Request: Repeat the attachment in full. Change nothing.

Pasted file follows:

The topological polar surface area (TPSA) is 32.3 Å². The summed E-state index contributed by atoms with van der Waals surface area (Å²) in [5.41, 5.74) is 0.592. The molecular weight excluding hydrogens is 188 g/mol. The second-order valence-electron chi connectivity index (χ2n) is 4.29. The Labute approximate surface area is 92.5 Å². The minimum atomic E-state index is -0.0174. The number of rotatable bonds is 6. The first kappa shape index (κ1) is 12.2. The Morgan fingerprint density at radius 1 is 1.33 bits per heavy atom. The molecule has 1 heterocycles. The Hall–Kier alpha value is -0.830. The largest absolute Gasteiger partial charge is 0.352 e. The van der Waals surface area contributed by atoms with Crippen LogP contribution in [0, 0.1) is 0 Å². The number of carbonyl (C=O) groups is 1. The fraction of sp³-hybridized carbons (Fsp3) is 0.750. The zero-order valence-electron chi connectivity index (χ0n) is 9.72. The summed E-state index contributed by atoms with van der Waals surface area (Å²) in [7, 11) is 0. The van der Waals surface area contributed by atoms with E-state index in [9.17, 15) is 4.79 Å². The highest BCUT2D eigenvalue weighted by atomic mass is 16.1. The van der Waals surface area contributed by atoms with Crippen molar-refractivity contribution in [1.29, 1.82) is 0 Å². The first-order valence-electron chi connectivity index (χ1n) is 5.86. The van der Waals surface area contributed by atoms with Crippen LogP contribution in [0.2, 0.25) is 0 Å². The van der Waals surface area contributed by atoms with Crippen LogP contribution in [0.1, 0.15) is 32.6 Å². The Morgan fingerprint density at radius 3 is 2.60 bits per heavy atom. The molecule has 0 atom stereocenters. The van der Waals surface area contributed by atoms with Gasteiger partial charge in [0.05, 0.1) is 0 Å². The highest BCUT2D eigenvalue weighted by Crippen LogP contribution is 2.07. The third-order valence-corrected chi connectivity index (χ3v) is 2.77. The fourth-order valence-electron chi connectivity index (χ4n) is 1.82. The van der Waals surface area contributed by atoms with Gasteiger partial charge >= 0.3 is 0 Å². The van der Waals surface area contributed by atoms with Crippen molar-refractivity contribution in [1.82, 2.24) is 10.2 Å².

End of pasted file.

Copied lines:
The topological polar surface area (TPSA) is 32.3 Å². The summed E-state index contributed by atoms with van der Waals surface area (Å²) in [5.41, 5.74) is 0.592. The molecular weight excluding hydrogens is 188 g/mol. The second-order valence-electron chi connectivity index (χ2n) is 4.29. The Labute approximate surface area is 92.5 Å². The minimum atomic E-state index is -0.0174. The number of rotatable bonds is 6. The first kappa shape index (κ1) is 12.2. The Morgan fingerprint density at radius 1 is 1.33 bits per heavy atom. The molecule has 1 heterocycles. The Hall–Kier alpha value is -0.830. The largest absolute Gasteiger partial charge is 0.352 e. The van der Waals surface area contributed by atoms with Crippen LogP contribution in [0, 0.1) is 0 Å². The number of carbonyl (C=O) groups is 1. The fraction of sp³-hybridized carbons (Fsp3) is 0.750. The zero-order valence-electron chi connectivity index (χ0n) is 9.72. The summed E-state index contributed by atoms with van der Waals surface area (Å²) in [7, 11) is 0. The van der Waals surface area contributed by atoms with E-state index in [9.17, 15) is 4.79 Å². The highest BCUT2D eigenvalue weighted by atomic mass is 16.1. The van der Waals surface area contributed by atoms with Crippen molar-refractivity contribution in [1.29, 1.82) is 0 Å². The first-order valence-electron chi connectivity index (χ1n) is 5.86. The van der Waals surface area contributed by atoms with Crippen LogP contribution in [0.2, 0.25) is 0 Å². The van der Waals surface area contributed by atoms with Crippen LogP contribution in [0.1, 0.15) is 32.6 Å². The Morgan fingerprint density at radius 3 is 2.60 bits per heavy atom. The molecule has 0 atom stereocenters. The van der Waals surface area contributed by atoms with Gasteiger partial charge in [0.05, 0.1) is 0 Å². The highest BCUT2D eigenvalue weighted by Crippen LogP contribution is 2.07. The third-order valence-corrected chi connectivity index (χ3v) is 2.77. The fourth-order valence-electron chi connectivity index (χ4n) is 1.82. The van der Waals surface area contributed by atoms with Gasteiger partial charge >= 0.3 is 0 Å². The van der Waals surface area contributed by atoms with Crippen molar-refractivity contribution in [1.82, 2.24) is 10.2 Å².